Attempted Government Takeover of the Internet

The title of the Save the Internet Act is exceptionally disingenuous; a more appropriate name would be the ‘Big Government Takeover of the Internet Act’. For two decades, through both Democrat and Republican administrations and Congresses, the federal government has used a ‘light touch’ approach which has allowed the internet to thrive and to positively transform the American economy for the 21st century. In 2015, however, the Obama administration attempted to use the Federal Communications Commission (FCC) to change the rules by classifying internet services as telecommunications under Title II of the Federal Communications Act. In other words, the FCC was trying to improperly apply 1930’s era legislation for ‘Ma Bell’ telephone services to 21st century technologies. Fortunately, in 2017, the Trump administration reversed the Obama-era rules and restored the successful internet regulatory structure that existed prior to 2015.

The bill attempts to reinstate the FCC’s 2015 order by reapplying Title II to internet services. Under Title II, federal bureaucrats would have broad jurisdiction over the internet to set prices, levy new taxes and fees, control content and interfere with capital investments. If this bill were to become law, which it will not, it would stifle innovation, limit broadband access for our rural communities, enable new taxes and fees for internet services and slow down the roll-out of 5G services. I voted against the bill for these reasons.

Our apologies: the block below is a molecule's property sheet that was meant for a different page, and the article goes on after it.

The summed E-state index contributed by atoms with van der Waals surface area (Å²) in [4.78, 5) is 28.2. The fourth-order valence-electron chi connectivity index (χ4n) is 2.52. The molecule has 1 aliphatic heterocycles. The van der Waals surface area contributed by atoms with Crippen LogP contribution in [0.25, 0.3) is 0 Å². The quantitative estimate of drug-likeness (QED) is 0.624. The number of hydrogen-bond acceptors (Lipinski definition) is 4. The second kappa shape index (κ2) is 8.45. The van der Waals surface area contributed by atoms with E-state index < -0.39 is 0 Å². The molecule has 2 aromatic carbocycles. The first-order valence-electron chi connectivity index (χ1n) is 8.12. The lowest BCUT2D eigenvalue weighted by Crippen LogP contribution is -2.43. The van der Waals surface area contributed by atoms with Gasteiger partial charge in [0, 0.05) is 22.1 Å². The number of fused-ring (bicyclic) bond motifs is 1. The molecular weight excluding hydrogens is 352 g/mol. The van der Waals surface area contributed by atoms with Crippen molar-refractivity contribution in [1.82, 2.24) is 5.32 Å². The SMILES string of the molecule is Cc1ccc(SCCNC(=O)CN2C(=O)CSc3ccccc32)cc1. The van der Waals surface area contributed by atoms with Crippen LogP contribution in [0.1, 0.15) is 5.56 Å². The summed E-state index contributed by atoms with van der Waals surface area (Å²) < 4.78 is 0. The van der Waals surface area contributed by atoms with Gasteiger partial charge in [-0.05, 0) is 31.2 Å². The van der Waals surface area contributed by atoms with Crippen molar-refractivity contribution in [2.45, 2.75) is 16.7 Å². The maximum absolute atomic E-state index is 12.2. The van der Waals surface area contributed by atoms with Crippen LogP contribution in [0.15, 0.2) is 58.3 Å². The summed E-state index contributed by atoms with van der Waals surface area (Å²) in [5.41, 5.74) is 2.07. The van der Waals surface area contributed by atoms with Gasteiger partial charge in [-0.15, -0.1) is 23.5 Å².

During consideration of the bill, the position of Democrats regarding internet taxation became pretty clear – they are not opposed to the imposition of taxes or fees on internet services. During the mark-up of the bill in the Energy & Commerce Committee, I introduced an amendment to prevent taxes or fees on the internet.  Unfortunately, the Democrats voted down this amendment along party lines. When the bill came to the House floor for final passage last week, Republicans again introduced a motion to prevent taxes on the internet. Again, Democrats voted down this protection for American internet users.

The internet is the economic backbone of our nation. It plays an essential role in our everyday lives from education to economic growth and job creation. As such, it is vital that we preserve a free and open internet. While there are certain internet protections that Congress needs to address in the areas of blocking, throttling and paid-prioritization, there are several ‘light touch’ bipartisan solutions that would effectively address these concerns.  Looking farther forward, Congress should also work together on a bipartisan basis to modernize internet privacy and to address the issues arising from internet monopolies and/or near-monopolies like Facebook, Twitter and Google.


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